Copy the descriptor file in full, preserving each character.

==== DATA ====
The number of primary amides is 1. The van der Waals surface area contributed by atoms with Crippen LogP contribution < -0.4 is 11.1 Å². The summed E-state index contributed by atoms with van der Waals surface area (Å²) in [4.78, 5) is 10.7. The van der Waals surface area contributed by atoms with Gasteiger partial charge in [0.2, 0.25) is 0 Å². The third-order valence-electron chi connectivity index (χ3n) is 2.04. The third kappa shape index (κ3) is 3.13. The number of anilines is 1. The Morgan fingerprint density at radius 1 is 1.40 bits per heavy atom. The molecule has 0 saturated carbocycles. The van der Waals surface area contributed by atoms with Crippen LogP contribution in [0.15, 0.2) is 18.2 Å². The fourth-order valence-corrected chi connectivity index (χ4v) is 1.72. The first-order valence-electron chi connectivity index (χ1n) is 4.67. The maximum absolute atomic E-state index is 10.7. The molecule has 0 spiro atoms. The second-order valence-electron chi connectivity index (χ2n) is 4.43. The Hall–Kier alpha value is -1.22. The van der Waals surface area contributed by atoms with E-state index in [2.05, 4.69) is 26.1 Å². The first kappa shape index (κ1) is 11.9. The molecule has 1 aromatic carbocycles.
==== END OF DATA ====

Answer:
The number of primary amides is 1. The van der Waals surface area contributed by atoms with Crippen LogP contribution < -0.4 is 11.1 Å². The summed E-state index contributed by atoms with van der Waals surface area (Å²) in [4.78, 5) is 10.7. The van der Waals surface area contributed by atoms with Gasteiger partial charge in [0.2, 0.25) is 0 Å². The third-order valence-electron chi connectivity index (χ3n) is 2.04. The third kappa shape index (κ3) is 3.13. The number of anilines is 1. The Morgan fingerprint density at radius 1 is 1.40 bits per heavy atom. The molecule has 0 saturated carbocycles. The van der Waals surface area contributed by atoms with Crippen LogP contribution in [0.15, 0.2) is 18.2 Å². The fourth-order valence-corrected chi connectivity index (χ4v) is 1.72. The first-order valence-electron chi connectivity index (χ1n) is 4.67. The maximum absolute atomic E-state index is 10.7. The molecule has 0 spiro atoms. The second-order valence-electron chi connectivity index (χ2n) is 4.43. The Hall–Kier alpha value is -1.22. The van der Waals surface area contributed by atoms with E-state index in [2.05, 4.69) is 26.1 Å². The first kappa shape index (κ1) is 11.9. The molecule has 1 aromatic carbocycles.